Regis Philbin, Nicki Minaj and Objectification as a Form of Gender-Based Violence

Physical and sexual violence against women is a global problem. But less-discussed are the more subtle acts that are just as damaging as a means of putting us in our “place.”

Over the last week, I became moderately obsessed with blog posts and internet chatter about Regis Philbin and Nicki Minaj. If you don’t know, Nicki Minaj is the hottest commercial female emcee right now and she is both loved and hated because of her lyrical content, allusions to being a “Black Barbie,” and sexually explicit lyrics which at times reference her on-again/off-again bisexuality. She is often looked at as a Hip-Hop version of Lady Gaga because for each, their spectacle is a large part of their performance persona. A couple of weeks ago, Nicki performed on the Regis and Kelly show during Thanksgiving and things got pretty creepy during the interview when Regis grabbed Nicki’s butt and waist. Yes, on national live television. Here’s the clip so you can be the judge for yourself. (For extra fun, read the comments)

I’ve read a lot of great posts about this including one by Super Hussy that reasonably suggested that Regis and Kelly treated Nicki Minaj like a modern day Saartije Baartman. I also commend the Women’s Media Center for taking a stand and writing a letter to ABC denouncing Regis’s unacceptable on-air behavior. What many posts did not mention is Kelly’s inappropriate gushing over the size of Nicki’s waist. Kelly says that women are dying to know what size waist she has. Really? While it seems harmless and probably well-intentioned, it’s still an uncomfortable objectification of Nicki Minaj’s body, in particular her butt (note how she is amazed at her waist to hip ratio). At the end of the awkward conversation, Nicki says “Oh it’s not that big,” implying she too understands that Kelly is actually fascinated by the size of her butt, not her waist. She is visibly uncomfortable but smiles through it. There is a clear gender dynamic at play but also a racial one. Would Regis be feeling up on Lady Gaga like that? Would Kelly be so amazed at Gaga’s tiny waist and frame? I was waiting for them to gush at any moment, “You’re so exotic!”

Reading the comments at many of these blogs highlights the idea often used to blame rape victims: “look at how she was dressed.” Nicki is known for her hyper-sexual lyrics, clothing, and posing. That is a major part of what she has built her image on, just as many female emcees have before her. But that does not give anyone the right to fetishize her or touch her without her consent, particularly in a public forum where she is presenting herself as a professional. Her job is to make music and sell records, and her goal of appearing on these shows is to promote her work and her livelihood. Both Regis and Kelly’s actions were reprehensible because they are completely discrediting her as a business-person and a musician by primarily focusing on her body. They do take the time to talk about her album but considerable airtime is dedicated to her figure, her outfit, her wig and Regis’s desire to “go hard.” Ewww.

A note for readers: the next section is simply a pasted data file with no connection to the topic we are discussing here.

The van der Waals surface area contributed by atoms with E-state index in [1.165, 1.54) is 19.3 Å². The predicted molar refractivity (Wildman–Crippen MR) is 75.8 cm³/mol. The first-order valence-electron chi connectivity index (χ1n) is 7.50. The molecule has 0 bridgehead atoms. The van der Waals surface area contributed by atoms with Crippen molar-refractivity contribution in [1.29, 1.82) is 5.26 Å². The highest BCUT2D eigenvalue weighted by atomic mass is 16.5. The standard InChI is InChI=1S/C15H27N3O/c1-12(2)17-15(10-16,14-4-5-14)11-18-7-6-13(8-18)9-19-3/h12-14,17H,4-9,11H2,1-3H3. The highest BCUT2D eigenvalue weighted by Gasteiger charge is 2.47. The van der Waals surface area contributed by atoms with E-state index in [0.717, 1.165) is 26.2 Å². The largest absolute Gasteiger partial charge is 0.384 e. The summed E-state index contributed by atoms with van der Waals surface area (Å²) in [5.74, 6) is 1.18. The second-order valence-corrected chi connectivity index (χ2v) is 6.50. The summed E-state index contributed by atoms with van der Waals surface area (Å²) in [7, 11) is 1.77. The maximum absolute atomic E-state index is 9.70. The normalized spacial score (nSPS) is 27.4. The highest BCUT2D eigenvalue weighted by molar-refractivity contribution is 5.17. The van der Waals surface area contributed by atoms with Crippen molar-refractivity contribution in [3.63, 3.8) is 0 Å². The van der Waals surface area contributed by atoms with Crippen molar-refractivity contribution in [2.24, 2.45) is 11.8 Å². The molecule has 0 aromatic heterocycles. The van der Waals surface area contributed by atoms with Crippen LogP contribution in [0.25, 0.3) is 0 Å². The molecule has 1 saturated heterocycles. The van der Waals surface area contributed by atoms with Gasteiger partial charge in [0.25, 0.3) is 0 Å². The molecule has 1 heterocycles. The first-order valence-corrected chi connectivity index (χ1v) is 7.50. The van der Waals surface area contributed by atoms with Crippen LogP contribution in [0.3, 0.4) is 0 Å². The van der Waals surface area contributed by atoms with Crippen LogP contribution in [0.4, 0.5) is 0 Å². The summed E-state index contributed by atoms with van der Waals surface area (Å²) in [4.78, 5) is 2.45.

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We are at the end of the annual campaign, “16 Days Against Gender Violence.” Most people think of gender violence in terms of rape, sexual assault, domestic abuse, female genital mutilation, trafficking and other clear and concrete acts of physical violence against women. But what’s lesser discussed are the more subtle acts of violence that don’t always involve physical assault but are just as damaging to women as a means of putting us in our “place.” These include emotional, psychological and even economic violence…all are ways in which men (and sometimes other women) assert their power as a means of controlling women’s autonomy.

This situation with Nicki Minaj highlights what many lesser-known women deal with on a daily basis. The battle of being an open and self-expressed sexual being and being taken seriously as a woman with a brain. So much of our society operates on the assumption that these two things must remain mutually exclusive. Our sexual expression should not open the door for sexual exploitation. 

I’ve been in professional settings where I haven’t been taken seriously (and been touched inappropriately) because of being an attractive (if I do say so myself) young woman who wore form fitting clothing. Remember Deborah Lorenzana who was fired from Citibank for being “too hot?” I’ve battled with the idea of telling people that I do burlesque dancing because it may somehow negate that fact that I am a business owner of almost 7 years with a Master’s Degree. How many times have I and many of my cohorts had to deal with being hit on when you are trying to conduct business and make money as a professional?

That’s part of the cycle of violence. It’s one of many means of subjugation that women face and considering that women make 77 cents to a man’s dollar, it’s economic abuse. How dare we speak explicitly about sex and not expect to be groped and objectified? Who do we think we are to take pride in our appearance and expect to be treated as professionals? I may not love Nicki Minaj’s music, her expression, or her politics, but she is a woman who is playing the capitalist game and is stimulating conversation and debate about sexuality as a commodity. She is trying to make a living using her assets: physical and artistic. She at least deserves basic respect and for people to remember that besides all the spandex, (possible) implants, and makeup lies a woman with a mind…and a heart.

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